A study has been released this month by a group working with the University of Glasgow which shows the effects of television and video game use in children starting at age 5 spanning through age 7. This study began when the children were 9 months old and ran through age 7, with the full study taking place over the past 10 years – this study was first completed by the study group in December of 2011 and was just published by BMJ this week, having been “accepted” by Open Access in December of 2012. The study makes a point to separate their findings between the effects of watching TV for 3 hours or more daily and playing video games in general.
One of the main reasons for this study having been done in the UK is the amount of similar studies having been done in North America. Most longitudinal studies of this sort had been run in the USA, while few had examined electronic games (video games) and TV use separately to see the difference between the effects they generate.
Working on this study were researchers Alison Parkes, Helen Sweeting, Daniel Wight, and Marion Henderson. ADC Online First published the article outline on March 25th as well, and it uses the UK Millennium Cohort Study for looking into the question: “Do television and electronic games predict children’s phsychological adjustment?”
This study worked with a massive cross-section of families, centering down to a total of 11,000 children in the end. They began back between the year 2000 and 2002 with nearly 19,000 families. Their participant methods began with this massive amount of families, checking in with them when the children were 9 months old, working with a sampling as such: “a stratified clustered sampling design over-represented children from disadvantaged areas, ethnic minority groups, and from Wales, Scotland, and northern Ireland.”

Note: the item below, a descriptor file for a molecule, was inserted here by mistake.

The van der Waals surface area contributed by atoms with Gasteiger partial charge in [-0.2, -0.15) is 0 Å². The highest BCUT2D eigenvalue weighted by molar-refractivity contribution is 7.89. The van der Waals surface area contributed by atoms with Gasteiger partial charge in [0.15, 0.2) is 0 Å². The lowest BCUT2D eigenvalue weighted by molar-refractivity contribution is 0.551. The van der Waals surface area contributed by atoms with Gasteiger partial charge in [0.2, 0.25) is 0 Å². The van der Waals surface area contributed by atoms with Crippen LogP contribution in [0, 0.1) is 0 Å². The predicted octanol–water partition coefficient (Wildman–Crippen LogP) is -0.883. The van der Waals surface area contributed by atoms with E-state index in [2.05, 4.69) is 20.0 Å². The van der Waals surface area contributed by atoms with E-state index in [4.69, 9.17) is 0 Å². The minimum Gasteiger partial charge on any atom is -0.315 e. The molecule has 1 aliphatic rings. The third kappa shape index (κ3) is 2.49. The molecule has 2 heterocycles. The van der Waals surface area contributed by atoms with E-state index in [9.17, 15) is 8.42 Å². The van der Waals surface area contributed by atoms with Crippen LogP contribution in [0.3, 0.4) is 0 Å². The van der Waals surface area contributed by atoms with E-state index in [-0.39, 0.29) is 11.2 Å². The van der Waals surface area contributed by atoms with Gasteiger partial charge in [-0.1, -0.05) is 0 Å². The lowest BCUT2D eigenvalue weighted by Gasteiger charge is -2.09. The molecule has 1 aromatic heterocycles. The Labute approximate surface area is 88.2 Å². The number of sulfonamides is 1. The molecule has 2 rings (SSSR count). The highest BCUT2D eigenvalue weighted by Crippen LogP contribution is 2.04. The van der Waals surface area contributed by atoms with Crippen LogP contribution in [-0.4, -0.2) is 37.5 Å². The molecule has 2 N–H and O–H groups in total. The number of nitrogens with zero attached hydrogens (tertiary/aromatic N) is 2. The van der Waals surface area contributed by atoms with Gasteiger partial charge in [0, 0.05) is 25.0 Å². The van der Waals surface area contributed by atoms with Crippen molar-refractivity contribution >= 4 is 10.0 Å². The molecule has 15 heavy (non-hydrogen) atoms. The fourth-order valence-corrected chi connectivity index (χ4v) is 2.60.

After checking in with families first at 9 months, they were surveyed again at 3 years, 5 years, and 7 years. Starting at 5 years, the study found that almost two-thirds of children were watching TV between 1 and 3 hours daily. Meanwhile only 3-percent of respondents played video games for more than 3 hours daily. Some pointed results through the study read as follows:
– Children playing no games were more likely to show increased problems (except peer problems), compared with playing for less than 1 hour daily.
– No gender differences in the effects of TV or games were shown.
– Three or more hours of TV (without electronic game use) predicted a 0.15 point increase in conduct problems.
The study showed that watching television, videos, or DVDs for 3 hours or more every day was associated with conduct problems for children between the ages of 5 and 7. This is “after allowing for other child and family characteristics, including parenting”, as it were. As for video games – not quite the same results appeared:
“We did not find associations between electronic games use and conduct problems, which could reflect the lower exposure to games and/or greater parental restrictions on age-appropriate content for games compared with TV.”
The team made clear that “further work is required to establish causal mechanisms” and “TV but not electronic games predicted a small increase in conduct problems.” This study found that no associations were found between TV or video game use and any of the following: emotional symptoms, hyperactivity, inattention, peer relationship problems, or prosocial behaviour.
Taking into consideration the limited nature of the study – as always – and the suggestion that the study is never really over until the cause is found, you can certainly strike this one up in the positive realm for video games in general. The full report can be found at BMJ (linked above) and you can continue to dive into the world of games in SlashGear’s own gaming tag portal!